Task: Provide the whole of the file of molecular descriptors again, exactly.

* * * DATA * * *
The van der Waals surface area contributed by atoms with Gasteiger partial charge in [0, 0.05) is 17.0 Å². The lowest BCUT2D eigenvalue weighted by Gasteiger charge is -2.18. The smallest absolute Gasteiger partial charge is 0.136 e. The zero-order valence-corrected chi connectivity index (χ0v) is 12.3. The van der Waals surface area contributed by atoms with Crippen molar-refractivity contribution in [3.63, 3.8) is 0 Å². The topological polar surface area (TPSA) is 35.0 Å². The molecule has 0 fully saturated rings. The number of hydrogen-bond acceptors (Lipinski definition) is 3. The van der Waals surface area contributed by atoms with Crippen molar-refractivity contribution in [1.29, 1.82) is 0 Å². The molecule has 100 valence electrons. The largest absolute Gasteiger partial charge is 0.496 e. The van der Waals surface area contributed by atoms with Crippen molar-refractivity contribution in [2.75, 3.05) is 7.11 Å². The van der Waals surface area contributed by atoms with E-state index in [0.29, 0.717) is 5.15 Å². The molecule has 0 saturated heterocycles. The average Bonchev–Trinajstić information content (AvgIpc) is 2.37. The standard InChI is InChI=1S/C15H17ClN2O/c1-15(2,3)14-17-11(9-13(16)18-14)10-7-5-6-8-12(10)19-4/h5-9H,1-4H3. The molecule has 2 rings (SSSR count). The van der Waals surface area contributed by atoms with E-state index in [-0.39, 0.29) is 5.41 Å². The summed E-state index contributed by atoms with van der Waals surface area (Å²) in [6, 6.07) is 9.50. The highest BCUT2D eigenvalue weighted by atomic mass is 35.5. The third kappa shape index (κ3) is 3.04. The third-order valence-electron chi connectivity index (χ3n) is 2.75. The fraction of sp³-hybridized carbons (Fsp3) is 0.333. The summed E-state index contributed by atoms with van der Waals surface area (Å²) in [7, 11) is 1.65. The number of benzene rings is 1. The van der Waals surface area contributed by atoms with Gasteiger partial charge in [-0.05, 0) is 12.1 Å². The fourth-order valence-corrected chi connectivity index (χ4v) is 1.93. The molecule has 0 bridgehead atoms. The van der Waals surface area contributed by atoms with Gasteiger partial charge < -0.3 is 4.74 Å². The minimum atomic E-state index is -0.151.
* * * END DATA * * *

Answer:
The van der Waals surface area contributed by atoms with Gasteiger partial charge in [0, 0.05) is 17.0 Å². The lowest BCUT2D eigenvalue weighted by Gasteiger charge is -2.18. The smallest absolute Gasteiger partial charge is 0.136 e. The zero-order valence-corrected chi connectivity index (χ0v) is 12.3. The van der Waals surface area contributed by atoms with Crippen molar-refractivity contribution in [3.63, 3.8) is 0 Å². The topological polar surface area (TPSA) is 35.0 Å². The molecule has 0 fully saturated rings. The number of hydrogen-bond acceptors (Lipinski definition) is 3. The van der Waals surface area contributed by atoms with Crippen molar-refractivity contribution in [1.29, 1.82) is 0 Å². The molecule has 100 valence electrons. The largest absolute Gasteiger partial charge is 0.496 e. The van der Waals surface area contributed by atoms with Crippen molar-refractivity contribution in [2.75, 3.05) is 7.11 Å². The van der Waals surface area contributed by atoms with E-state index in [0.29, 0.717) is 5.15 Å². The molecule has 0 saturated heterocycles. The average Bonchev–Trinajstić information content (AvgIpc) is 2.37. The standard InChI is InChI=1S/C15H17ClN2O/c1-15(2,3)14-17-11(9-13(16)18-14)10-7-5-6-8-12(10)19-4/h5-9H,1-4H3. The molecule has 2 rings (SSSR count). The van der Waals surface area contributed by atoms with E-state index in [-0.39, 0.29) is 5.41 Å². The summed E-state index contributed by atoms with van der Waals surface area (Å²) in [6, 6.07) is 9.50. The highest BCUT2D eigenvalue weighted by atomic mass is 35.5. The third kappa shape index (κ3) is 3.04. The third-order valence-electron chi connectivity index (χ3n) is 2.75. The fraction of sp³-hybridized carbons (Fsp3) is 0.333. The summed E-state index contributed by atoms with van der Waals surface area (Å²) in [7, 11) is 1.65. The number of benzene rings is 1. The van der Waals surface area contributed by atoms with Gasteiger partial charge in [-0.05, 0) is 12.1 Å². The fourth-order valence-corrected chi connectivity index (χ4v) is 1.93. The molecule has 0 bridgehead atoms. The van der Waals surface area contributed by atoms with Gasteiger partial charge < -0.3 is 4.74 Å². The minimum atomic E-state index is -0.151.